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Moving quickly - and correctly

Do you run, throw, lift weights, or swim? Do you ever think about the way you move or do you just move 'naturally'? Movement dysfunction is a relatively new, exciting way to study sports performance and rehabilitation.

Moving quickly — and correctly

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Do you run, throw, lift weights, or swim?  Do you ever think about the way you move or do you just move ‘naturally’?  

Movement Dysfunction is an exciting area of rehabilitation and sports performance that addresses how athletes move and whether they move correctly while performing a functional motion. Movement patterns are those that we initially acquire when we learn a new activity and are reinforced through repetition. Poor movement patterns often develop one of two ways: they are either initially learned incorrectly or develop following an injury. 

Are you a runner or athlete who has ever run through an injury without seeking the care of a professional? You limp a little for a few days, you have decreased pain a few days later, eventually you can run with only a little tightness, and finally you run normally with occasional tightness during or when you finish… until you have another injury. The old injury may have healed and be pain-free, but now your body adapted and learned a new movement pattern to avoid the pain associated with your injury.  This poor pattern is now the new way you run, even though you no longer have the original injury. It forces your body to stress tissues in ways they are not designed to be stressed and creates muscle imbalances throughout your body often far away from your original injury. 

Muscle imbalance creates an asymmetrical pull on the body and contributes to injury. Treatment for movement dysfunction and muscle imbalance consists of evaluating the individual’s imbalance and correcting the dysfunction by stretching or deactivating tight muscles and strengthening or activating weak muscles. 

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Dr. Vladimir Janda, a Czech Neurologist and the forefather of muscle imbalances, noticed muscle imbalances in ‘healthy’ individuals followed similar patterns to people with certain neurological disease, albeit much more minor. He found that these patterns were neurologically based (deep in the brain) and required correct repetition to fix the neurological pathway ultimately correcting the poor movement. 

Many people also spend considerable time lifting at the gym, in fitness classes, or with home videos (P90X, insanity, etc.) with good intentions of becoming stronger, faster or more athletic. Although these programs often increase cardiovascular and muscular fitness, they can also lead to injuries if not performed correctly. If you move poorly prior to training or after you fatigue, the training will increase your dysfunction, forcing you to develop new movement patterns that will greatly increase your chance of injury.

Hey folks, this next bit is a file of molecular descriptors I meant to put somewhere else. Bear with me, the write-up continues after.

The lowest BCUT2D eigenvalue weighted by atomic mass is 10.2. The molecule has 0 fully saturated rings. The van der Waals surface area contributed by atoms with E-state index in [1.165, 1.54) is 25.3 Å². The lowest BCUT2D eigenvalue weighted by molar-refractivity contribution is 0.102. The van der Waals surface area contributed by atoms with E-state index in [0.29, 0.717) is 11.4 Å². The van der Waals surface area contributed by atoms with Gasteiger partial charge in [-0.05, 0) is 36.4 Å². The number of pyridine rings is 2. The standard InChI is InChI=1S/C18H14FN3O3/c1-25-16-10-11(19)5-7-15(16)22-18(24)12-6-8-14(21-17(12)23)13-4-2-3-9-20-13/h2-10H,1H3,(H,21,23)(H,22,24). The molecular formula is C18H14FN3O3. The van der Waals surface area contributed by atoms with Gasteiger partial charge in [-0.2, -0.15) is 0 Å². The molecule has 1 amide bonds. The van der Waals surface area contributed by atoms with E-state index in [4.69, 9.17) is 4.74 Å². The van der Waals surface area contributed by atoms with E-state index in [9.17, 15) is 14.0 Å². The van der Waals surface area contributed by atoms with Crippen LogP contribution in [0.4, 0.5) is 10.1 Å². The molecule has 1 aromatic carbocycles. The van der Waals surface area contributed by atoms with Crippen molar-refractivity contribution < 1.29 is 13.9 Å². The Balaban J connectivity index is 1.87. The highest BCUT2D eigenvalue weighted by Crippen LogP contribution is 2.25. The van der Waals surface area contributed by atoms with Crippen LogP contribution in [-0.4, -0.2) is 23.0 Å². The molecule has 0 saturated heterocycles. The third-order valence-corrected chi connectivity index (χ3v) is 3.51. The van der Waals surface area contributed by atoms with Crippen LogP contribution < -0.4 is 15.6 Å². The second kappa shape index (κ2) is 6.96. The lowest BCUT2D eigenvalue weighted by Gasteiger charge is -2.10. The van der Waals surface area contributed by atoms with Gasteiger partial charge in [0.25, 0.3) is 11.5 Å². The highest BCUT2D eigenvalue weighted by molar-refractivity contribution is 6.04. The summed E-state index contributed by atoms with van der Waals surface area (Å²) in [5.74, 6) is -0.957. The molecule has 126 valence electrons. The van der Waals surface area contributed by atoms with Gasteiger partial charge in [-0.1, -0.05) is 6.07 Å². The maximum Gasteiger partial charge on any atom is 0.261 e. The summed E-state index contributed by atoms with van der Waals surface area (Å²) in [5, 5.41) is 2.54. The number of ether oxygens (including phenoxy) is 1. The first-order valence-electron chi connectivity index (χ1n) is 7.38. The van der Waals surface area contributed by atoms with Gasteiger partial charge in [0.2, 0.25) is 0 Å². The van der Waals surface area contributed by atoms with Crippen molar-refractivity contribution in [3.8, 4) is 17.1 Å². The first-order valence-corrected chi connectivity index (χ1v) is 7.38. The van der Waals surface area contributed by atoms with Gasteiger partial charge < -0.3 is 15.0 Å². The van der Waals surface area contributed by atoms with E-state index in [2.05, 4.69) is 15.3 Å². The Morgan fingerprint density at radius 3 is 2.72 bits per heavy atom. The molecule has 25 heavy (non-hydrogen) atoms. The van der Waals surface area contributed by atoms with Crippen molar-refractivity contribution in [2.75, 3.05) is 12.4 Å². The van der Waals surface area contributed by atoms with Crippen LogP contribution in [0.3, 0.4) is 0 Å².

It is essential that you move correctly prior to training! Practice does not make perfect; perfect practice makes perfect. If you are an athlete and work out regularly or if you notice that you move poorly and/or are regularly sore in the same spot, have your movement evaluated by a professional trained in movement dysfunction. You may just need a few corrections to move correctly, improve performance, and stay healthy.


Read more Sports Doc for Sports Medicine and Fitness.

Brian Cammarota, MEd, ATC, CSCS, CES Partner at Symetrix Sports Performance
About this blog

Whether you are a weekend warrior, an aging baby boomer, a student athlete or just someone who wants to stay active, this blog is for you. Read about our growing list of expert contributors here.

Kelly O'Shea Sports Medicine & Fitness Editor, Philly.com
Alfred Atanda, Jr., M.D. Nemours/Alfred I. duPont Hospital for Children.
Robert Cabry, M.D. Team Physician for U.S. Figure Skating, Assoc. Team Physician for Drexel; Drexel Sports Medicine
Brian Cammarota, MEd, ATC, CSCS, CES Partner at Symetrix Sports Performance
Desirea D. Caucci, PT, DPT, OCS Co-owner of Conshohocken Physical Therapy, Board Certified Orthopedic Clinical Specialist
Michael G. Ciccotti, M.D. Head Team Physician for Phillies & St. Joe's; Rothman Institute
Julie Coté, PT, MPT, OCS, COMT Magee Rehabilitation Hospital
Peter F. DeLuca, M.D. Head Team Physician for Eagles, Head Orthopedic Surgeon for Flyers; Rothman Institute
Joel H. Fish, Ph.D. Director of The Center For Sport Psychology; Sports Psychology Consultant for 76ers & Flyers
R. Robert Franks, D.O. Team Physician for USA Wrestling, Consultant for Phillies; Rothman Institute
Ashley B. Greenblatt, ACE-CPT Certified Personal Trainer, The Sporting Club at The Bellevue
Eugene Hong, MD, CAQSM, FAAFP Team Physician for Drexel, Philadelphia Univ., Saint Joe’s, & U.S. National Women’s Lacrosse
Julia Mayberry, M.D. Attending Hand & Upper Extremity Surgeon, Main Line Hand Surgery P.C.
Jim McCrossin, ATC Strength and Conditioning Coach, Flyers and Phantoms
Kevin Miller Fitness Coach, Philadelphia Union
Heather Moore, PT, DPT, CKTP Owner of Total Performance Physical Therapy, North Wales, Pa.
David Rubenstein, M.D. Team Orthopedist for 76ers; Main Line Health Lankenau Medical Center
Robert Senior Event coverage, Sports Doc contributor
Justin Shaginaw, MPT, ATC Athletic Trainer for US Soccer Federation; Aria 3B Orthopaedic Institute
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